Transfers of FLP or FLLC interests are subject to gift tax, but they can qualify for the annual gift tax exclusion. So when asset values are lower, you can transfer more interest tax free or at least at a lower tax cost.

You can further leverage gifts of FLP or FLLC interests by taking advantage of valuation discounts. Currently, if an FLP or FLLC is properly structured and managed, discounts for lack of control and lack of marketability can be applied to the value of transferred interests for gift tax purposes. For example, the total value for gift tax purposes of an FLP divided among six family members might be substantially less than the value of the FLP’s underlying assets.

But the ability of families to claim valuation discounts may be in jeopardy. Lawmakers have been proposing eliminating or limiting the tax-saving advantages of FLPs and FLLCs for several years. Thus far, nothing has come to fruition. However, because of budget concerns, Congress may now be more motivated to pass such legislation.

As of this writing, a bill has been introduced (H.R. 436) that would eliminate gift tax valuation discounts for transfers of minority interests in FLPs, FLLCs and other “non-actively-traded” interests if the transferee and certain family members control the entity. It also wouldn’t allow valuation discounts to the extent such entities own non-business assets, such as marketable securities.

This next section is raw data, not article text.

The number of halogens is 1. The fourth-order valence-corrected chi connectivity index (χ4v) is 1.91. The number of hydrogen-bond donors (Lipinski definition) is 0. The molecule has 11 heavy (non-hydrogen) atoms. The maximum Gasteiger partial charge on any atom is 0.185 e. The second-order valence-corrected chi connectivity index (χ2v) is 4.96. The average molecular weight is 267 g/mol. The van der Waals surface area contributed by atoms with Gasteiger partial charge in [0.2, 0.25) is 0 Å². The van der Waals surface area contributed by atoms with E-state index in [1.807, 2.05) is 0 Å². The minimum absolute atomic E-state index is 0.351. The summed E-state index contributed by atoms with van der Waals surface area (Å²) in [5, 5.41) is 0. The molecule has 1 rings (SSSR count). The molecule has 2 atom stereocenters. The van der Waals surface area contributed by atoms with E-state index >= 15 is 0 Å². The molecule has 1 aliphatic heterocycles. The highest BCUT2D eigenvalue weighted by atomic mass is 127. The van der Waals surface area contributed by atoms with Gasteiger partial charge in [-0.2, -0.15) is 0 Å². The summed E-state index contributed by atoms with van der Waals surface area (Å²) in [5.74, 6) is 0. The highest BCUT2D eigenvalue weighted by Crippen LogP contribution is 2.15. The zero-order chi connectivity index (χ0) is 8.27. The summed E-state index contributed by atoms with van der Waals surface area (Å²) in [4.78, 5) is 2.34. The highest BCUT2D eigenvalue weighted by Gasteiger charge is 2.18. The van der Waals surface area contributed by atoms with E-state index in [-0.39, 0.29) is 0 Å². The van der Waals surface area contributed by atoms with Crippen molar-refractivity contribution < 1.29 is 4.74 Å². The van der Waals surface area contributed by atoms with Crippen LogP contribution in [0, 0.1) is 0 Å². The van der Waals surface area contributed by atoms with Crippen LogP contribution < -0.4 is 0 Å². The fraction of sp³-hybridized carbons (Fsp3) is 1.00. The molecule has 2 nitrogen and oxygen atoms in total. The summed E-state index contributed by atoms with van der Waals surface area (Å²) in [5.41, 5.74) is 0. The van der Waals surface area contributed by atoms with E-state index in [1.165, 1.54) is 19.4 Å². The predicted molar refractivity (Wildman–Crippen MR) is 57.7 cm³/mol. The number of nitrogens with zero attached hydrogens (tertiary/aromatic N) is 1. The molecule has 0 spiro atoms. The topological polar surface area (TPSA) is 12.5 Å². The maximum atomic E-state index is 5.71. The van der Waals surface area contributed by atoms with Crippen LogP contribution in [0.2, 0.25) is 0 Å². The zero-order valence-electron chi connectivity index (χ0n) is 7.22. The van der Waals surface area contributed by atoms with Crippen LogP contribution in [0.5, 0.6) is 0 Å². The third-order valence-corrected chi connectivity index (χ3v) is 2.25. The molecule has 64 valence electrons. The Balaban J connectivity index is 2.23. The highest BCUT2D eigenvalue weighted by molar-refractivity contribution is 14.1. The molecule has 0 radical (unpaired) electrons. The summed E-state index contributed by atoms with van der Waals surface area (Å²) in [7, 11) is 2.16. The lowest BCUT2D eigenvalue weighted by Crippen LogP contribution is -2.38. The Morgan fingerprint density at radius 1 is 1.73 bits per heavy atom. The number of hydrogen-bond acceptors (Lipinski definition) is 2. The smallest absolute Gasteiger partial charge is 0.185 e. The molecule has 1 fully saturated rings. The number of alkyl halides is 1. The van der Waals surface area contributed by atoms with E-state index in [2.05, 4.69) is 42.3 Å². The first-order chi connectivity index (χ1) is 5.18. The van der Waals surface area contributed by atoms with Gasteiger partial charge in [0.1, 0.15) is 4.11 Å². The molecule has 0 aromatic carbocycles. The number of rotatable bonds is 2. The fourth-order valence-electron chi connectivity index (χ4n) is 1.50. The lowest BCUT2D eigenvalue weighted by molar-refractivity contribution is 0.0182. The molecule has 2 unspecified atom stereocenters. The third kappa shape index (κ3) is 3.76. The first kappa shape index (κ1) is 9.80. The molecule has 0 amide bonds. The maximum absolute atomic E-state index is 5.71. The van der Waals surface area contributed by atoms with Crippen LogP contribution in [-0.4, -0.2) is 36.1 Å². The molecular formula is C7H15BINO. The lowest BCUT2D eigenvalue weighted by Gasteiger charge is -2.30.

If this bill is signed into law, the changes would be effective prospectively. In other words, they wouldn’t affect transfer to FLPs or FLLCs made before the bill is enacted. So you may want to set up an FLP or FLLC — or make transfers of interests in an existing FLP or FLLC — now, while you still can take advantage of discounts.

As with any other gifting strategy, there are many other factors to consider before forming an FLP or FLLC. Additionally, careful planning and execution are critical to ensure an FLP or FLLC will survive IRS and Tax Court scrutiny. So consult your tax and estate planning advisors for assistance.

Uncertainty Reigns, Planning Critical

These are uncertain times — for the economy as well as for the federal estate tax. The gifting strategies discussed will remain effective after the economy recovers, but they may never be as powerful as they are at this time.

And be sure to keep an eye on the actions of Congress. H.R. 436 likely won’t be the last bill introduced this year with the potential to affect estate planning. The 2010 estate tax repeal is almost certainly to be addressed. Current proposals suggest that the 2009 estate tax regime, with an estate tax exemption of $3.5 million and top estate tax rate of 45%, will be retained. Be sure to contact your tax and estate planning advisors for the latest information. They can discuss how economic factors and any new estate tax laws may affect your estate plan.